Who's right? To think it through, it helps to remember why fair trade exists in the first place. The idea behind the movement is pretty simple: International trade in tropical commodities like coffee, chocolate, and bananas may sound like a great deal for workers and small producers in the Global South, but it really isn't.

Study: Common Herbicide Causes Menstrual Trouble

| Tue Nov. 29, 2011 7:00 AM EST

Yet again, scientists have looked at populations routinely exposed to the widely used herbicide atrazine and found trouble.

The latest: In a study published by Envionmental Research (summarized here), researchers found evidence that atrazine could be causing menstrual irregularities and low estrogen levels in women, even when it appears in drinking water at levels far below the EPA's limit of 3 parts per billion.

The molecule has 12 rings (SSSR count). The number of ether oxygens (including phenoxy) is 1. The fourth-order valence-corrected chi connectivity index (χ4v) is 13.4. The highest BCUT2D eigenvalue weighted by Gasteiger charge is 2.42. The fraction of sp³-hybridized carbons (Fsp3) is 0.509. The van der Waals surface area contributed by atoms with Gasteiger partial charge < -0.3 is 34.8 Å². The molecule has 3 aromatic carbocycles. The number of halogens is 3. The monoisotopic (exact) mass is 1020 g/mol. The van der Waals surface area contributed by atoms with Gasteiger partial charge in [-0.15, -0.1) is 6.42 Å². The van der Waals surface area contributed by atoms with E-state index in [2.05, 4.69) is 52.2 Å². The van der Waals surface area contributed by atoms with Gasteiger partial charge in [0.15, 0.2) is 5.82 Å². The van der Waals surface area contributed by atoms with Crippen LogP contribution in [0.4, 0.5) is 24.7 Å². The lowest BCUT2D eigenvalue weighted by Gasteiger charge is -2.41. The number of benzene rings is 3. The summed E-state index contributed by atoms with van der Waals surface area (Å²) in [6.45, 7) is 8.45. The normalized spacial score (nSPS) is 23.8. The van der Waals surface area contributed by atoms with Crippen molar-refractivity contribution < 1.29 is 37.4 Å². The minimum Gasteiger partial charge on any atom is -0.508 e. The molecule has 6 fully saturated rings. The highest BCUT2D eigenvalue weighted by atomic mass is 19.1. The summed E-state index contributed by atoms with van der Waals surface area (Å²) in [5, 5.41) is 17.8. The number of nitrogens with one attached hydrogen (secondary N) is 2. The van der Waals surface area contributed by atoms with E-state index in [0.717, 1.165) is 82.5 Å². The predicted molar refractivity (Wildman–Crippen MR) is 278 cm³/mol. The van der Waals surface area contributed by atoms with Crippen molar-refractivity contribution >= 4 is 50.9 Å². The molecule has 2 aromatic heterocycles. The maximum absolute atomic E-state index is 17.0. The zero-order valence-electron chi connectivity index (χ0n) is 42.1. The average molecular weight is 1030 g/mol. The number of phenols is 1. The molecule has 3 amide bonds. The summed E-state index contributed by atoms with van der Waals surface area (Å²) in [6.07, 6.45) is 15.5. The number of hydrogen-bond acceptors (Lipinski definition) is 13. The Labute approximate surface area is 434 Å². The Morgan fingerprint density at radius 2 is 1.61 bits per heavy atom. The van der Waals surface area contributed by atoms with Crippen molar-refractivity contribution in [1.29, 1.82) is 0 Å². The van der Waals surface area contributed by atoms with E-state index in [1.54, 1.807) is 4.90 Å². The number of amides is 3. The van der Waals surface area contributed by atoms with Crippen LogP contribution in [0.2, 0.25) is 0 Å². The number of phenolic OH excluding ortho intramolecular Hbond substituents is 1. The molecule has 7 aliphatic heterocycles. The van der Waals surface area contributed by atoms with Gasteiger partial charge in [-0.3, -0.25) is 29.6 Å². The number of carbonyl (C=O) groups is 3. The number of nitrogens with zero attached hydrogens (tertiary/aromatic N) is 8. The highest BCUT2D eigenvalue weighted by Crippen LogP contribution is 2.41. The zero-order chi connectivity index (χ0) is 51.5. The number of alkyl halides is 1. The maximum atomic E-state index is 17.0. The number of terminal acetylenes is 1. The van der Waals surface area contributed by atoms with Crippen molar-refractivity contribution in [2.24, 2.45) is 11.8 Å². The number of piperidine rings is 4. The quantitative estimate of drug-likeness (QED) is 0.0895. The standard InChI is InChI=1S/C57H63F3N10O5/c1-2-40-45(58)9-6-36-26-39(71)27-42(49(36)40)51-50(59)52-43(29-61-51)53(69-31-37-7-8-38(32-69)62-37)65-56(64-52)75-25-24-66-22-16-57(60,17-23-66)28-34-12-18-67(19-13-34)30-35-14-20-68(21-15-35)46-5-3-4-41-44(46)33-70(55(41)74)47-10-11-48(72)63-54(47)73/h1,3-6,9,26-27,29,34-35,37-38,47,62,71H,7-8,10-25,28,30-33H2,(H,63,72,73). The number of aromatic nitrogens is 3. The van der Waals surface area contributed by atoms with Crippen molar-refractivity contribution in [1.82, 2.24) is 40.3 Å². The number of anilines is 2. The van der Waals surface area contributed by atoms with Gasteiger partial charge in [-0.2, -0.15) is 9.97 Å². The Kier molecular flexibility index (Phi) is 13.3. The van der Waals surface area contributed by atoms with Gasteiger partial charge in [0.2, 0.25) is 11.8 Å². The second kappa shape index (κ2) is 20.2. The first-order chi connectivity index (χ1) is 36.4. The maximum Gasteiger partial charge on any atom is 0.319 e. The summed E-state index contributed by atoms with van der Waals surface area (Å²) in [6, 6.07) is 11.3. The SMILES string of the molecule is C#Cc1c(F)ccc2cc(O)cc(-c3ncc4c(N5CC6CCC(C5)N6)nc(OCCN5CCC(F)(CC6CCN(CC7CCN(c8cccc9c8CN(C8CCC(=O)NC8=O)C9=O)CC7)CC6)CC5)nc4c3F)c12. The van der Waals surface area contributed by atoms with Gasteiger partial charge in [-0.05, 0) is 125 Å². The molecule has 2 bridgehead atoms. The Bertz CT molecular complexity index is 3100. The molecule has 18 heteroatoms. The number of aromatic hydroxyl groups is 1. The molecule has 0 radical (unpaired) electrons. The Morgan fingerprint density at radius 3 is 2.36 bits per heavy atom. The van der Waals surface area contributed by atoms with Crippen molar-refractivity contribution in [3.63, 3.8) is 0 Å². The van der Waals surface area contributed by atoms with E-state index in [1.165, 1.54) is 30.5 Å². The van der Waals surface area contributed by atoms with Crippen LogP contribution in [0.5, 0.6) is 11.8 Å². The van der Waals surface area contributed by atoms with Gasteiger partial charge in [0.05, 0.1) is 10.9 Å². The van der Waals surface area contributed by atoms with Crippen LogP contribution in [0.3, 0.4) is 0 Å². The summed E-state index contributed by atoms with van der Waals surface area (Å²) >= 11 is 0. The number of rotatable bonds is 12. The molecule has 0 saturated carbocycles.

The study showed that women in ag-intensive areas of Illinois, where atrazine has been shown to leach into drinking water from farm fields, were significantly more likely to experience menstrual irregularities and low estrogen levels than women in ag-intensive areas of Vermont, where atrazine use is much lower.

The Vermont/Illinois paper comes on the heels of an analysis of the Agricultural Health Study—an ongoing look at people who regularly apply pesticides and their spouses—that found similar trends among women exposed to atrazine, as well as a 2009 study finding that atrazine levels in drinking water tracked with low-weight birth incidences in Indiana.

LEAKED: Secret Sara Lee Marketing Memo

| Mon Nov. 28, 2011 5:30 AM EST

I write a lot about the meat industry from the outside looking in. So I was delighted when an inside look at the industry fell into my hands: a real-life meat industry image makeover plan.